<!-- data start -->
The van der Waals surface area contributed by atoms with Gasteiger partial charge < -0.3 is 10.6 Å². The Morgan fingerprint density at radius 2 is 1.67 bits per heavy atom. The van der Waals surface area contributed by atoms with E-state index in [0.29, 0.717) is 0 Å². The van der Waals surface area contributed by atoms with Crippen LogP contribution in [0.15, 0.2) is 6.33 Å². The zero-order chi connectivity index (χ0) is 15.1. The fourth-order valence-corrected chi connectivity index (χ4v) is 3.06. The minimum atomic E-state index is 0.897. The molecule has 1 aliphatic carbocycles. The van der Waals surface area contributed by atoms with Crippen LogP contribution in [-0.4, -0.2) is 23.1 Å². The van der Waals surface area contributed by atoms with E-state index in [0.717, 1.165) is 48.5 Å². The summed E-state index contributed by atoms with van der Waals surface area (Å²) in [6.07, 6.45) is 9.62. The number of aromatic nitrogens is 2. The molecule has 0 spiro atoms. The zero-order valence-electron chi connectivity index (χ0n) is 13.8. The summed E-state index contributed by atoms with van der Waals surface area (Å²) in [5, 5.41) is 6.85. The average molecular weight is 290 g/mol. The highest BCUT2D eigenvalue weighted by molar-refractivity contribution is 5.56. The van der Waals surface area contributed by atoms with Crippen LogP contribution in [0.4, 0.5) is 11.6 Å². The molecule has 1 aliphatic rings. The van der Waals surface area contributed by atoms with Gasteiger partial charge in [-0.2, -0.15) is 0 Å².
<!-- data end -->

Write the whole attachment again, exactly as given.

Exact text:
The van der Waals surface area contributed by atoms with Gasteiger partial charge < -0.3 is 10.6 Å². The Morgan fingerprint density at radius 2 is 1.67 bits per heavy atom. The van der Waals surface area contributed by atoms with E-state index in [0.29, 0.717) is 0 Å². The van der Waals surface area contributed by atoms with Crippen LogP contribution in [0.15, 0.2) is 6.33 Å². The zero-order chi connectivity index (χ0) is 15.1. The fourth-order valence-corrected chi connectivity index (χ4v) is 3.06. The minimum atomic E-state index is 0.897. The molecule has 1 aliphatic carbocycles. The van der Waals surface area contributed by atoms with Crippen LogP contribution in [-0.4, -0.2) is 23.1 Å². The van der Waals surface area contributed by atoms with E-state index in [0.717, 1.165) is 48.5 Å². The summed E-state index contributed by atoms with van der Waals surface area (Å²) in [6.07, 6.45) is 9.62. The number of aromatic nitrogens is 2. The molecule has 0 spiro atoms. The zero-order valence-electron chi connectivity index (χ0n) is 13.8. The summed E-state index contributed by atoms with van der Waals surface area (Å²) in [5, 5.41) is 6.85. The average molecular weight is 290 g/mol. The highest BCUT2D eigenvalue weighted by molar-refractivity contribution is 5.56. The van der Waals surface area contributed by atoms with Crippen LogP contribution in [0.4, 0.5) is 11.6 Å². The molecule has 1 aliphatic rings. The van der Waals surface area contributed by atoms with Gasteiger partial charge in [-0.2, -0.15) is 0 Å².